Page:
A laboratory investigation of ecological succession in hay infusions

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dc.contributor.author Lotz, Janet E. en_US
dc.date.accessioned 2011-06-03T19:34:00Z
dc.date.available 2011-06-03T19:34:00Z
dc.date.created 1970 en_US
dc.date.issued 1970
dc.identifier LD2489.Z9 1970 .L68 en_US
dc.identifier.uri http://cardinalscholar.bsu.edu/handle/handle/183101
dc.description.abstract The teaching of ecological succession is a problem in biology classes where time is a limiting factor and field work is not practical. Under these conditions hay infusions may be employed to demonstrate ecological succession, since they can easily be kept in the laboratory and can support a variety of microorganisms with little care.The research project investigated was concerned with the accuracy of a laboratory experiment dealing with ecological succession in hay infusions. This experiment was found on pager 165-170 in laboratory Investigations in Principles of Biology (Mertens and Bennett, 108). The purpose of this experiment was to make possible the study of ecological succession in one two-or three-hour laboratory period. Instead of sampling one infusion each week for eight weeks to study succession, students sampled eight infusions (each established at weekly intervals) during one laboratory period. The major problem of this experiment has been in establishing a pattern of succession in these infusions. There was doubt that the method used in starting the hay infusions each week really resulted in infusions which presented a true picture of succession. A pattern of succession had to be identified for hay infusions and then compared to succession patterns (if any) in the experimental infusions. en_US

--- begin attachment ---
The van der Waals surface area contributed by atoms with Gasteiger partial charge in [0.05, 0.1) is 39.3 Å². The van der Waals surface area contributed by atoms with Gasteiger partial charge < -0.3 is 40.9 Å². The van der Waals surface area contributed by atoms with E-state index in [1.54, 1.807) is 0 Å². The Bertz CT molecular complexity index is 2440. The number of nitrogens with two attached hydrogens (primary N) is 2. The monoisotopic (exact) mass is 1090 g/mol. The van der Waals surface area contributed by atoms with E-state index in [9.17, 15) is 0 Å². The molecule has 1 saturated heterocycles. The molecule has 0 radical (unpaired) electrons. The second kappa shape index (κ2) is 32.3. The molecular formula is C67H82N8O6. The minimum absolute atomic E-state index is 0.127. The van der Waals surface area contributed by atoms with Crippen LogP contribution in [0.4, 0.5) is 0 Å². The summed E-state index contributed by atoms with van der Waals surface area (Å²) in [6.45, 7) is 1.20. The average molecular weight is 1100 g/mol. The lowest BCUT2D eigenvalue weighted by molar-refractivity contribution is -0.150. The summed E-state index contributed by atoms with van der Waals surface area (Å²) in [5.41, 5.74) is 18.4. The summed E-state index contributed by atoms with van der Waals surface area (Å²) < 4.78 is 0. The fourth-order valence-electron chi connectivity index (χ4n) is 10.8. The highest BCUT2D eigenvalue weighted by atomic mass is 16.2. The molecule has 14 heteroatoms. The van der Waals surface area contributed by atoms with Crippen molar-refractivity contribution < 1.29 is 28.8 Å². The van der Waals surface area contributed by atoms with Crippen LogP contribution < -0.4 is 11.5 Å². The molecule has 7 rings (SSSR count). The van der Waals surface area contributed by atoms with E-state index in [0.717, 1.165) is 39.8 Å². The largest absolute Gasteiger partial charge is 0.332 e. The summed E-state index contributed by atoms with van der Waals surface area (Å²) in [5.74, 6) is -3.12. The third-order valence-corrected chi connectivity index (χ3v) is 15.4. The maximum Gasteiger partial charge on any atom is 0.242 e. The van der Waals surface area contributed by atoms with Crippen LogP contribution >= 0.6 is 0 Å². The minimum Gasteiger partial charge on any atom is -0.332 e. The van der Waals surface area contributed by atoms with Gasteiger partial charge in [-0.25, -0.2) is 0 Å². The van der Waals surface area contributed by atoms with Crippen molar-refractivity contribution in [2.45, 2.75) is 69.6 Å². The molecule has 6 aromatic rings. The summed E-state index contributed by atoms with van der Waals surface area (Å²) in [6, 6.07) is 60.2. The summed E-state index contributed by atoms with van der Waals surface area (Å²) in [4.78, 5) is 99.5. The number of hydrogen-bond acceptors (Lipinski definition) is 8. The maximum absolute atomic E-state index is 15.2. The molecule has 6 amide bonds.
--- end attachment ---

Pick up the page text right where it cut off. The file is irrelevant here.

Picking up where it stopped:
dc.format.extent ii, 36 leaves ; 28 cm. en_US
dc.source Virtual Press en_US
dc.title A laboratory investigation of ecological succession in hay infusions en_US
dc.type Research paper (M.A.), 4 hrs. en_US
dc.description.degree Thesis (M.A.) en_US
dc.identifier.cardcat-url http://liblink.bsu.edu/catkey/847063 en_US


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  • Research Papers [5068]
    Research papers submitted to the Graduate School by Ball State University master's degree candidates in partial fulfillment of degree requirements.

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